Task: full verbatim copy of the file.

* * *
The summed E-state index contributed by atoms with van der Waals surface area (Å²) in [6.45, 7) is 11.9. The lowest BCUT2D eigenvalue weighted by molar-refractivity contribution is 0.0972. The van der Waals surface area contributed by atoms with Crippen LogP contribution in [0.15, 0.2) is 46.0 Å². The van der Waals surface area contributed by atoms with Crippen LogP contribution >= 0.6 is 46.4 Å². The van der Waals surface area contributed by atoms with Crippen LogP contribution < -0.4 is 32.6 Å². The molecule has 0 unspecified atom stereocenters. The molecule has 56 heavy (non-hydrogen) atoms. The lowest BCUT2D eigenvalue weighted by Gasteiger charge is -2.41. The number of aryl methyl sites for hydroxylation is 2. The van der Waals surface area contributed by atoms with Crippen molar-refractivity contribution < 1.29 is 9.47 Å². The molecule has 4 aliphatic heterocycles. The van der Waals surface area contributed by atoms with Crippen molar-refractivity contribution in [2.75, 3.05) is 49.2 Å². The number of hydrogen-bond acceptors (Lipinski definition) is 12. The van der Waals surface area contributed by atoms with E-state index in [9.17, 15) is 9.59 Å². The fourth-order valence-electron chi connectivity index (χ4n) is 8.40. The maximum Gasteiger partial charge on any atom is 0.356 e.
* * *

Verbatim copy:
The summed E-state index contributed by atoms with van der Waals surface area (Å²) in [6.45, 7) is 11.9. The lowest BCUT2D eigenvalue weighted by molar-refractivity contribution is 0.0972. The van der Waals surface area contributed by atoms with Crippen LogP contribution in [0.15, 0.2) is 46.0 Å². The van der Waals surface area contributed by atoms with Crippen LogP contribution >= 0.6 is 46.4 Å². The van der Waals surface area contributed by atoms with Crippen LogP contribution < -0.4 is 32.6 Å². The molecule has 0 unspecified atom stereocenters. The molecule has 56 heavy (non-hydrogen) atoms. The lowest BCUT2D eigenvalue weighted by Gasteiger charge is -2.41. The number of aryl methyl sites for hydroxylation is 2. The van der Waals surface area contributed by atoms with Crippen molar-refractivity contribution < 1.29 is 9.47 Å². The molecule has 4 aliphatic heterocycles. The van der Waals surface area contributed by atoms with Crippen molar-refractivity contribution in [2.75, 3.05) is 49.2 Å². The number of hydrogen-bond acceptors (Lipinski definition) is 12. The van der Waals surface area contributed by atoms with E-state index in [9.17, 15) is 9.59 Å². The fourth-order valence-electron chi connectivity index (χ4n) is 8.40. The maximum Gasteiger partial charge on any atom is 0.356 e.